Opening ceremony & words by families who have lost loved ones in 2014 to police brutality.

Confirmed visiting families:
Family of Yanira Serrano Garcia (killed in Half Moon Bay).
Family of Antonio Lopez (killed in San Jose)
Family of Errol Chang (killed in Daly City)
Family of O’Shaine Evans (killed in San Francisco)

Sidewalk procession to Bernal Hill.

@ Bernal Heights Park, Alex Nieto Memorial Site, northside slope: Words by family and supporters of Alex Nieto.

Closing ceremony.

Walk to site of Mexican Posada, to be announced on hill.

RSVP on our Facebook event page.

9 MONTHS AND STILL IN THE DARK

8th month anniversary gathering, still no answers...

8th month anniversary gathering, still no answers…

Alex’s ninth month anniversary of homicide by SFPD is on Winter Solstice, Dec. 21st. This will indeed be the longest and darkest night of the year: Alex won’t be home for the holidays, while SFPD & the City continue their cover-up campaign of his killing. Read more here…

The holidays are a tough time for families who have lost children to violence. Join us for a special Mexican Posada in memory of Alex and in solidarity with the Nieto family and our visitors to the Mission District & Bernal Heights, who have also lost loved ones to police brutality this year!

Elvira & Refugio Nieto lead the Alex Rises! march down from Bernal Hill. (Aug. 22, 2014) Photo: Chris Carlsson

Elvira & Refugio Nieto lead the Alex Rises! march down from Bernal Hill. (Aug. 22, 2014) Photo: Chris Carlsson

WHAT’S A MEXICAN POSADA?

For those unfamiliar with a Mexican Posada, it is the traditional Mexican form of celebrating the holidays prior to Christmas. Posada means “inn or hostel” and references the Biblical moment when Mary (pregnant with child) and Joseph are running around Bethlehem trying to find a place to stay. The entire town is booked because of the yearly census, and they are repeatedly turned away, and even treated as suspicious characters. Finally, an innkeeper recognizes them as holy and opens his humble stable for them, which is why Christ was born in a manger.

In the Mexican Posada tradition, the guests sing a traditional song to the host requesting entrance. Entrance is denied twice, until a nice host let’s us in. Then we break a piñata and eat tamales, drink hot choco, etc.

For those belonging to different spiritual practices or atheist for that matter, Christmas like many other traditions during this time of the year are also about the Winter Solstice, about the rebirth of the Sun after the longest night of the year. We all hope for a lighter year!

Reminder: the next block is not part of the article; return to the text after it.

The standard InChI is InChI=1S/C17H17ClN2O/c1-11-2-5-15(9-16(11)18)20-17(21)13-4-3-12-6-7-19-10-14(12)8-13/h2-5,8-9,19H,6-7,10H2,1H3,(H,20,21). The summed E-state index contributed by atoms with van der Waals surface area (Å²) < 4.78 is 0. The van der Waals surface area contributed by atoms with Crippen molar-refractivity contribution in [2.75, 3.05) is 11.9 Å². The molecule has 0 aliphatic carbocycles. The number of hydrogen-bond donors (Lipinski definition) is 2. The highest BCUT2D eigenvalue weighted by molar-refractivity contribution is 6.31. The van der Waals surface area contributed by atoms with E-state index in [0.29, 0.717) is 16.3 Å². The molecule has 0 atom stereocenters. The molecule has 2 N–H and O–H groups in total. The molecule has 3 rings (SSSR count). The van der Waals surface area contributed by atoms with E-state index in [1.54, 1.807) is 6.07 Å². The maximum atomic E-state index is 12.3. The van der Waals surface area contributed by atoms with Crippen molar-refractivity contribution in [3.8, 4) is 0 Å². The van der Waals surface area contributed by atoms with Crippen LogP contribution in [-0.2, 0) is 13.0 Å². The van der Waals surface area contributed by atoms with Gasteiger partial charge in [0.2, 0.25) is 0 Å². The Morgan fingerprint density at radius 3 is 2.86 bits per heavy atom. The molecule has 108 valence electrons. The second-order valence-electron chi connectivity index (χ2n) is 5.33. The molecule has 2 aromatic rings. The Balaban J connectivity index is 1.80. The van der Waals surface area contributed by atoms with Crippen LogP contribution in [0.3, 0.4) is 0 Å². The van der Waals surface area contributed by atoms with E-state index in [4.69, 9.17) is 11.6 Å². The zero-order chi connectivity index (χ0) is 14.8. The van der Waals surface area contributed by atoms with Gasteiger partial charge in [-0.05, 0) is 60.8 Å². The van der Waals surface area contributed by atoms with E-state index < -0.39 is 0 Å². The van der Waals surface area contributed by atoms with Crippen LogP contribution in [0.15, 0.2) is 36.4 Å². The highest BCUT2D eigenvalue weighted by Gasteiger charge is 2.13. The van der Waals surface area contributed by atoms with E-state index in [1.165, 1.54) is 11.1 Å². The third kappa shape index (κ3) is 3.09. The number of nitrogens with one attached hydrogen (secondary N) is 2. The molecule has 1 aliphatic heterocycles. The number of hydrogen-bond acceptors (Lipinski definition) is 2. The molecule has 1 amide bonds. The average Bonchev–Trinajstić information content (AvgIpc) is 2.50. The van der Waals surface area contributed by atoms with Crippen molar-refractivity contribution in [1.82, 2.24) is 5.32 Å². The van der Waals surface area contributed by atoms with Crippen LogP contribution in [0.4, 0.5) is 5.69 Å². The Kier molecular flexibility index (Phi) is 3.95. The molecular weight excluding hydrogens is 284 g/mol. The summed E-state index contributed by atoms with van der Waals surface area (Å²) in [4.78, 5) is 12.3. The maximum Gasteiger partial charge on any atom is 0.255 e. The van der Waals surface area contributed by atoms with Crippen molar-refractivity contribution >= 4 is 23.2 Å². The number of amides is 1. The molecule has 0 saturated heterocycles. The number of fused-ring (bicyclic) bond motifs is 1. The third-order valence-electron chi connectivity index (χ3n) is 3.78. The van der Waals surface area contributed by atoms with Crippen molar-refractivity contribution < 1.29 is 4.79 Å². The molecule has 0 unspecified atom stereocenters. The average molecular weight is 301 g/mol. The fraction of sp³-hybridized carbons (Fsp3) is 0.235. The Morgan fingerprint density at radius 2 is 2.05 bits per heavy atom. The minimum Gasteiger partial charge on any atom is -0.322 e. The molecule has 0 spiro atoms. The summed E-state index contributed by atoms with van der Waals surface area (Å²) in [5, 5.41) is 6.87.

Sunrise over the Bay from Bernal Hill

Sunrise over the Bay from Bernal Hill

Update: Judge denies the City’s request! City must release names of officers!

Breaking! Magistrate Judge Cousins sides with Nieto Family, City Must Give Names!

we want names_001 (2)We have received news from the Nieto family lawyer that Magistrate Judge Cousins sided with the Nieto Family and denied the City the unusually restrictive protective order they sought! This news came right after protesters ended today’s morning action “Who Killed Alex? We Want Names!” at the Federal Courthouse.

The City must now give the names of all officers involved in the shooting of Alex Nieto, including the four officers who shot him, those other officers present during the shooting (8 to 10) and officers who secured the crime scene after the shooting (aprox. 20).

The City will likely try to fight this decision, so we need to keep demanding transparency, starting with the NAMES OF THE OFFICERS WHO KILLED ALEX NIETO and all other officers involved during the shooting and post-shooting of Alex Nieto. Listen to Chief Suhr explain the “threat” that for now nearly nine months has impeded the release of the officer’s names.

Update: As predicted, the City Attorney is fighting Magistrate Cousins decision in favor of the Nietos and against a highly restrictive protective order on the names of the officers.

Mayor Ed Lee, City Attorney Dennis Herrera, and Chief Greg Suhr: We demand transparency and accountability in the shooting of Alex Nieto, starting with the names of the officer involved! WE WANT NAMES!
"We Want Names!" Protesters in front of the Federal Courthouse, 12.3.2014

“We Want Names!” Protesters in front of the Federal Courthouse, 12.3.2014

TODAY’S COMMUNITY ACTION: WE WANT NAMES!

Today members of the Justice & Love for Alex Nieto Coalition, PICO California’s Live Free campaign, PICO National Network, Coffee Not Cops, a project of Station 40! and youth in a walk-out from June Jordan High school gathered in front of the Federal Courthouse (450 Golden Gate) to demand the names of the officers who killed Alex Nieto.

2014.12.3 Alex Nieto Rally We Want Names June Jordan

June Jordan students in solidarity with Justice & Love for Alex Nieto! 12.3.2014

The rain broke during those two hours allowing protesters to comfortably hold banners, hand out flyers, get to know each other better, and chant rally cries. Coffee Not Cops offered sweet Mexican bread from La Reyna and free coffee in coffee cups bearing messages about the rally: Wake Up… To Police Brutality!Who Killed Alex Nieto? We Want Names!Does It Really Take a Riot? We Want Names!, and more!

2014.12.3 Alex Nieto Rally We Want Names Coffee Cups